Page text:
Wednesday, April 24
“In an ideal musical world,” says Joan Tower, “a composer should have a friendly, creative, and ongoing working relationship with performers for whom she writes.”
For Tower, who has emerged as one of the most successful American composers of her generation, a friendly, creative, and ongoing relationship with chamber ensembles, symphony orchestras, and soloists has resulted in a number of musical works.
Tower’s Violin Concerto, for example, was written for the American violin virtuoso Elmar Oliveira, who gave its premiere performance on today’s date in 1992, at a Utah Symphony concert.
Tower wrote the piece with Oliveria in mind: “A lot of violinists are speed freaks,” she wrote, “but Elmar can play both virtuosically and with an innate singing ability.” The more lyrical and emotional heart of the work was written as memorial to Olivera’s older brother, also a violinist, who died of cancer during work on the new concerto. That’s not to say Tower didn’t supply some flashy, pyrotechnical passages for her star soloist, however.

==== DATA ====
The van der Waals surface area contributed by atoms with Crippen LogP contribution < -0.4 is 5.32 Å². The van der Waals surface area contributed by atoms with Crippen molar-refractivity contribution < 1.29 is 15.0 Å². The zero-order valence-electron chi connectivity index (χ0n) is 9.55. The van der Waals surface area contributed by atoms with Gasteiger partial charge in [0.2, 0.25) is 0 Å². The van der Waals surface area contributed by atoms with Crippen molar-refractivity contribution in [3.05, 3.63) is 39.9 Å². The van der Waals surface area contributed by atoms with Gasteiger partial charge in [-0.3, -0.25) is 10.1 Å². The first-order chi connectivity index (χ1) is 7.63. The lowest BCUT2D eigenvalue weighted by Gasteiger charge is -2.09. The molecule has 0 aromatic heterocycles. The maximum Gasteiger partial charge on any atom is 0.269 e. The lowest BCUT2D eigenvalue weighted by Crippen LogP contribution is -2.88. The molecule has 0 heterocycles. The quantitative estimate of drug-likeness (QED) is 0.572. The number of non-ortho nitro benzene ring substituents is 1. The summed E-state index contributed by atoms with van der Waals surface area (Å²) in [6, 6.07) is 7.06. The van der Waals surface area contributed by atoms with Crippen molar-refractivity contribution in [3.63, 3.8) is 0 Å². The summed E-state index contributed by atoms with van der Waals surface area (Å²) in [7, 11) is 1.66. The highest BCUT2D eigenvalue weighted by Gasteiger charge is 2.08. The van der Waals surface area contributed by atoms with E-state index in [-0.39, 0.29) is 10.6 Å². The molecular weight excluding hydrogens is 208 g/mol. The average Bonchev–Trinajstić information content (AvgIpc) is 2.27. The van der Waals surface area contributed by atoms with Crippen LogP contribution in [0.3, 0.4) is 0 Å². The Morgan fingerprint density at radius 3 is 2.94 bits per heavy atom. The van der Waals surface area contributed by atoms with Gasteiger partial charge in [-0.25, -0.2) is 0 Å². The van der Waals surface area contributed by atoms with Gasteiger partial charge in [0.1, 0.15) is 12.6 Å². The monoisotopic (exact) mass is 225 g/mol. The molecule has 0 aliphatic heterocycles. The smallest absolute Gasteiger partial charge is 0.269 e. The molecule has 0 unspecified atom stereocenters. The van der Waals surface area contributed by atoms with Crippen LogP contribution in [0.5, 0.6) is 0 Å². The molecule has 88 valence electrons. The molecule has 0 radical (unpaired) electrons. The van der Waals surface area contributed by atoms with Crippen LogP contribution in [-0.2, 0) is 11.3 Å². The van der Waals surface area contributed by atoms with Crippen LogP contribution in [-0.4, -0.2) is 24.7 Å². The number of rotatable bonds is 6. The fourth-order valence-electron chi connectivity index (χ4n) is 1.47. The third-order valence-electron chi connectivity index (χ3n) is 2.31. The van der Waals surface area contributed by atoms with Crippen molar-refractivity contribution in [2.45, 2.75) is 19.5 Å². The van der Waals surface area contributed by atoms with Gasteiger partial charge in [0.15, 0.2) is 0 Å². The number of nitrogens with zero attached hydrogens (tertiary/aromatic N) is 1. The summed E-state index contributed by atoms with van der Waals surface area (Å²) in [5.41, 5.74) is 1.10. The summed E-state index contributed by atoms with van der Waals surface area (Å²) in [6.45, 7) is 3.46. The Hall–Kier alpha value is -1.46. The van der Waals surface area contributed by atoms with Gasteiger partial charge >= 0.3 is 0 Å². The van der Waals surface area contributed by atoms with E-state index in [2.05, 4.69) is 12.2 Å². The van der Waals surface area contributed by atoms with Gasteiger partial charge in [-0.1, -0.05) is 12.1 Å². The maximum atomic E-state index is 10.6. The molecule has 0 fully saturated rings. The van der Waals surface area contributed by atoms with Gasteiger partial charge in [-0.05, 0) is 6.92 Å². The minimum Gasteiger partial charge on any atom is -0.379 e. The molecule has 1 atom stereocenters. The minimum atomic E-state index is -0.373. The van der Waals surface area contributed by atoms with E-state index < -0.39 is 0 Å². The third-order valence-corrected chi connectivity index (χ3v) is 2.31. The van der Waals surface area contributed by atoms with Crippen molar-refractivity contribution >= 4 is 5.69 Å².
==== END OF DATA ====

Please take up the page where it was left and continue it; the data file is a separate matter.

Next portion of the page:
As Oliviera put it: “It’s the kind of flashiness an audience can relate to. Joan doesn’t need avant-garde gimmicks, because now she’s completely comfortable speaking her own language, one that is expressive and natural to her.”
Or, as Tower herself put it: “Sometimes it’s a struggle to find out what you’re good at. It took me a number of years to decide how I wanted to write with my own voice.”
Music Played in Today's Program
Joan Tower (b. 1938) Violin Concerto Elmar Oliveira, violin; Louisville Orchestra; Joseph Silverstein, cond. D'Note 1016